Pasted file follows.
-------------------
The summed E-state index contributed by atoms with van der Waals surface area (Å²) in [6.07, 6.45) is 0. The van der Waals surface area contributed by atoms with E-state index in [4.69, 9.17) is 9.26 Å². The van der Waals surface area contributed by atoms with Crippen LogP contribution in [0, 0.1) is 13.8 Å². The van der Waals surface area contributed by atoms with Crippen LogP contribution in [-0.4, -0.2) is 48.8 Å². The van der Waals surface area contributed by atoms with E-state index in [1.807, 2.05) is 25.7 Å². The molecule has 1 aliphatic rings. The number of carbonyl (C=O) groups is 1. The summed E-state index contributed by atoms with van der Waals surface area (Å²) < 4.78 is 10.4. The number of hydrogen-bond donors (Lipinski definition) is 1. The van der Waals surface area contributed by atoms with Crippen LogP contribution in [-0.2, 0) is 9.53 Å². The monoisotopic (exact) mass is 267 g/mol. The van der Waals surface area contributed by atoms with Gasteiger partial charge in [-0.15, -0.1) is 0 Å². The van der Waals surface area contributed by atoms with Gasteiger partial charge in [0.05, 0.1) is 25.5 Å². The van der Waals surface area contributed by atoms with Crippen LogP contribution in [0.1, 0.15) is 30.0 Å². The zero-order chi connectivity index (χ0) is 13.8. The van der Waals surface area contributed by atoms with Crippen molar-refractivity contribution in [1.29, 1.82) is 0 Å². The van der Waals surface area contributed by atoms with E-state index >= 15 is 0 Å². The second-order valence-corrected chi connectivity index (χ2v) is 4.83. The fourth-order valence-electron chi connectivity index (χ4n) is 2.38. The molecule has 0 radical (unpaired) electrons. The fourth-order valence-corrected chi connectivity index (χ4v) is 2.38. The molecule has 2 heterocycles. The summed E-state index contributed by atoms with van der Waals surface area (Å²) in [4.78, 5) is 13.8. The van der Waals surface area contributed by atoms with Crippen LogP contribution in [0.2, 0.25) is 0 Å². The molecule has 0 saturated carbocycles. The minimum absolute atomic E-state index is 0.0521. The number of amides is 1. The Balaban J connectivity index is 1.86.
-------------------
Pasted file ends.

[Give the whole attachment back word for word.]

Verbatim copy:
The summed E-state index contributed by atoms with van der Waals surface area (Å²) in [6.07, 6.45) is 0. The van der Waals surface area contributed by atoms with E-state index in [4.69, 9.17) is 9.26 Å². The van der Waals surface area contributed by atoms with Crippen LogP contribution in [0, 0.1) is 13.8 Å². The van der Waals surface area contributed by atoms with Crippen LogP contribution in [-0.4, -0.2) is 48.8 Å². The van der Waals surface area contributed by atoms with E-state index in [1.807, 2.05) is 25.7 Å². The molecule has 1 aliphatic rings. The number of carbonyl (C=O) groups is 1. The summed E-state index contributed by atoms with van der Waals surface area (Å²) < 4.78 is 10.4. The number of hydrogen-bond donors (Lipinski definition) is 1. The van der Waals surface area contributed by atoms with Crippen LogP contribution in [-0.2, 0) is 9.53 Å². The monoisotopic (exact) mass is 267 g/mol. The van der Waals surface area contributed by atoms with Gasteiger partial charge in [-0.15, -0.1) is 0 Å². The van der Waals surface area contributed by atoms with Gasteiger partial charge in [0.05, 0.1) is 25.5 Å². The van der Waals surface area contributed by atoms with Crippen LogP contribution in [0.1, 0.15) is 30.0 Å². The zero-order chi connectivity index (χ0) is 13.8. The van der Waals surface area contributed by atoms with Crippen molar-refractivity contribution in [1.29, 1.82) is 0 Å². The van der Waals surface area contributed by atoms with E-state index >= 15 is 0 Å². The second-order valence-corrected chi connectivity index (χ2v) is 4.83. The fourth-order valence-electron chi connectivity index (χ4n) is 2.38. The molecule has 0 radical (unpaired) electrons. The fourth-order valence-corrected chi connectivity index (χ4v) is 2.38. The molecule has 2 heterocycles. The summed E-state index contributed by atoms with van der Waals surface area (Å²) in [4.78, 5) is 13.8. The van der Waals surface area contributed by atoms with Crippen LogP contribution in [0.2, 0.25) is 0 Å². The molecule has 0 saturated carbocycles. The minimum absolute atomic E-state index is 0.0521. The number of amides is 1. The Balaban J connectivity index is 1.86.